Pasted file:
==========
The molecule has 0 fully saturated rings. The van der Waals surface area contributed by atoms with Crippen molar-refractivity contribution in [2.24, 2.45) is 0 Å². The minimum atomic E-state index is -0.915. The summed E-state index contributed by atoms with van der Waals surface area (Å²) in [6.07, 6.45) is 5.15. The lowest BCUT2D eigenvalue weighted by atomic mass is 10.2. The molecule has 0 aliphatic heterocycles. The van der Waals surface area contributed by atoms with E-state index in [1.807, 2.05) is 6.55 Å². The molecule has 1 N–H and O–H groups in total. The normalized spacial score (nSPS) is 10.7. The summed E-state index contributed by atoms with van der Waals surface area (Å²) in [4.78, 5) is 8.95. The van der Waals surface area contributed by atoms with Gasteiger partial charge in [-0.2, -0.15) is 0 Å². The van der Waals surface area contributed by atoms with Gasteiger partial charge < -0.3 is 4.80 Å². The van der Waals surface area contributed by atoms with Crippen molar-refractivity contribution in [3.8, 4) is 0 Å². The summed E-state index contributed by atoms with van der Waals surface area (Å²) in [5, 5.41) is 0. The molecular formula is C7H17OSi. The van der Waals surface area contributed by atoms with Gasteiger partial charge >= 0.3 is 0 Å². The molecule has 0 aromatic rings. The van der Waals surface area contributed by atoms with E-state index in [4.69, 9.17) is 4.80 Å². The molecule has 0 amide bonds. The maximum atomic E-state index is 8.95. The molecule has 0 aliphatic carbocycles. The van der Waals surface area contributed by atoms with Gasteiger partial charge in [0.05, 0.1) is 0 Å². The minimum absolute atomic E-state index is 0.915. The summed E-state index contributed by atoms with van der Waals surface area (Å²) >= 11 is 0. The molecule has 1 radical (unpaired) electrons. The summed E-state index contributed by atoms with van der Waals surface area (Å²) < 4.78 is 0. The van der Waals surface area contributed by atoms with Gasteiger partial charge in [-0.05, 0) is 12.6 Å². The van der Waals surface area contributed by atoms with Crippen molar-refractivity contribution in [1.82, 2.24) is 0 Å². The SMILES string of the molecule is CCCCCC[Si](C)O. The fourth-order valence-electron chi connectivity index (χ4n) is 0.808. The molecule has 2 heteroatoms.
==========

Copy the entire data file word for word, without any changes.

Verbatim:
The molecule has 0 fully saturated rings. The van der Waals surface area contributed by atoms with Crippen molar-refractivity contribution in [2.24, 2.45) is 0 Å². The minimum atomic E-state index is -0.915. The summed E-state index contributed by atoms with van der Waals surface area (Å²) in [6.07, 6.45) is 5.15. The lowest BCUT2D eigenvalue weighted by atomic mass is 10.2. The molecule has 0 aliphatic heterocycles. The van der Waals surface area contributed by atoms with E-state index in [1.807, 2.05) is 6.55 Å². The molecule has 1 N–H and O–H groups in total. The normalized spacial score (nSPS) is 10.7. The summed E-state index contributed by atoms with van der Waals surface area (Å²) in [4.78, 5) is 8.95. The van der Waals surface area contributed by atoms with Gasteiger partial charge in [-0.2, -0.15) is 0 Å². The van der Waals surface area contributed by atoms with Gasteiger partial charge < -0.3 is 4.80 Å². The van der Waals surface area contributed by atoms with Crippen molar-refractivity contribution in [3.8, 4) is 0 Å². The summed E-state index contributed by atoms with van der Waals surface area (Å²) in [5, 5.41) is 0. The molecular formula is C7H17OSi. The van der Waals surface area contributed by atoms with Gasteiger partial charge >= 0.3 is 0 Å². The molecule has 0 aromatic rings. The van der Waals surface area contributed by atoms with E-state index in [4.69, 9.17) is 4.80 Å². The molecule has 0 amide bonds. The maximum atomic E-state index is 8.95. The molecule has 0 aliphatic carbocycles. The van der Waals surface area contributed by atoms with Gasteiger partial charge in [0.05, 0.1) is 0 Å². The minimum absolute atomic E-state index is 0.915. The summed E-state index contributed by atoms with van der Waals surface area (Å²) >= 11 is 0. The molecule has 1 radical (unpaired) electrons. The summed E-state index contributed by atoms with van der Waals surface area (Å²) < 4.78 is 0. The van der Waals surface area contributed by atoms with Gasteiger partial charge in [-0.05, 0) is 12.6 Å². The van der Waals surface area contributed by atoms with Crippen molar-refractivity contribution in [1.82, 2.24) is 0 Å². The SMILES string of the molecule is CCCCCC[Si](C)O. The fourth-order valence-electron chi connectivity index (χ4n) is 0.808. The molecule has 2 heteroatoms.